Effective date: 20130201

Owner name: KODAK PHILIPPINES, LTD., NEW YORK

Free format text: PATENT RELEASE;ASSIGNORS:CITICORP NORTH AMERICA, INC.;WILMINGTON TRUST, NATIONAL ASSOCIATION;REEL/FRAME:029913/0001

Effective date: 20130201

Owner name: KODAK PORTUGUESA LIMITED, NEW YORK

Free format text: PATENT RELEASE;ASSIGNORS:CITICORP NORTH AMERICA, INC.;WILMINGTON TRUST, NATIONAL ASSOCIATION;REEL/FRAME:029913/0001

Effective date: 20130201

Owner name: KODAK AMERICAS, LTD., NEW YORK

Free format text: PATENT RELEASE;ASSIGNORS:CITICORP NORTH AMERICA, INC.;WILMINGTON TRUST, NATIONAL ASSOCIATION;REEL/FRAME:029913/0001

Effective date: 20130201

Owner name: KODAK IMAGING NETWORK, INC., CALIFORNIA

Free format text: PATENT RELEASE;ASSIGNORS:CITICORP NORTH AMERICA, INC.;WILMINGTON TRUST, NATIONAL ASSOCIATION;REEL/FRAME:029913/0001

Effective date: 20130201

Owner name: QUALEX INC., NORTH CAROLINA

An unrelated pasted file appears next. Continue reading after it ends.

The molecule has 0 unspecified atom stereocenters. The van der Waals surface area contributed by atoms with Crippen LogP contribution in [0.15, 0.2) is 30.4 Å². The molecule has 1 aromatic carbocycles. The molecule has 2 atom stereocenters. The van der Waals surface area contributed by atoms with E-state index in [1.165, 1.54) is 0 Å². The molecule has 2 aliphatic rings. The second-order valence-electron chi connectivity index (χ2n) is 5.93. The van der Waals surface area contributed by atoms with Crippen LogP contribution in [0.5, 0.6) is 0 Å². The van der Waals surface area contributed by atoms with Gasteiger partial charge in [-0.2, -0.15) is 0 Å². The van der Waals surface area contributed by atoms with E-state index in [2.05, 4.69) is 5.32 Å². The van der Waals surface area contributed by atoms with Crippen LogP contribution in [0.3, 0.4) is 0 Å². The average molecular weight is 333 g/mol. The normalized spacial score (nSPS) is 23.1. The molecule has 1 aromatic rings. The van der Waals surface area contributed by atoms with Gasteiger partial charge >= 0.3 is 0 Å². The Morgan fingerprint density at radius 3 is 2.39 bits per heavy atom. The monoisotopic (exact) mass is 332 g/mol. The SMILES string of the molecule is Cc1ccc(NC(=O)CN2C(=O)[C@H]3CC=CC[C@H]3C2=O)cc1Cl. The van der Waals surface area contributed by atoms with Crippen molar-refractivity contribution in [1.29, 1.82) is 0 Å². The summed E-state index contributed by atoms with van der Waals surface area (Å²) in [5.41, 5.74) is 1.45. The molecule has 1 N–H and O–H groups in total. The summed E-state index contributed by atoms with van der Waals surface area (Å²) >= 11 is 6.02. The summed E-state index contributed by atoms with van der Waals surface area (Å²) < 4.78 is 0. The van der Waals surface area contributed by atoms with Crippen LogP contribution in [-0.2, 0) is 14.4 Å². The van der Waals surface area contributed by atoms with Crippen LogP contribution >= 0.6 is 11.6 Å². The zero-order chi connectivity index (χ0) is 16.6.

Free format text: PATENT RELEASE;ASSIGNORS:CITICORP NORTH AMERICA, INC.;WILMINGTON TRUST, NATIONAL ASSOCIATION;REEL/FRAME:029913/0001

Effective date: 20130201

Owner name: EASTMAN KODAK COMPANY, NEW YORK

Free format text: PATENT RELEASE;ASSIGNORS:CITICORP NORTH AMERICA, INC.;WILMINGTON TRUST, NATIONAL ASSOCIATION;REEL/FRAME:029913/0001

Effective date: 20130201

Owner name: KODAK (NEAR EAST), INC., NEW YORK

Free format text: PATENT RELEASE;ASSIGNORS:CITICORP NORTH AMERICA, INC.;WILMINGTON TRUST, NATIONAL ASSOCIATION;REEL/FRAME:029913/0001

Effective date: 20130201

Owner name: EASTMAN KODAK INTERNATIONAL CAPITAL COMPANY, INC.,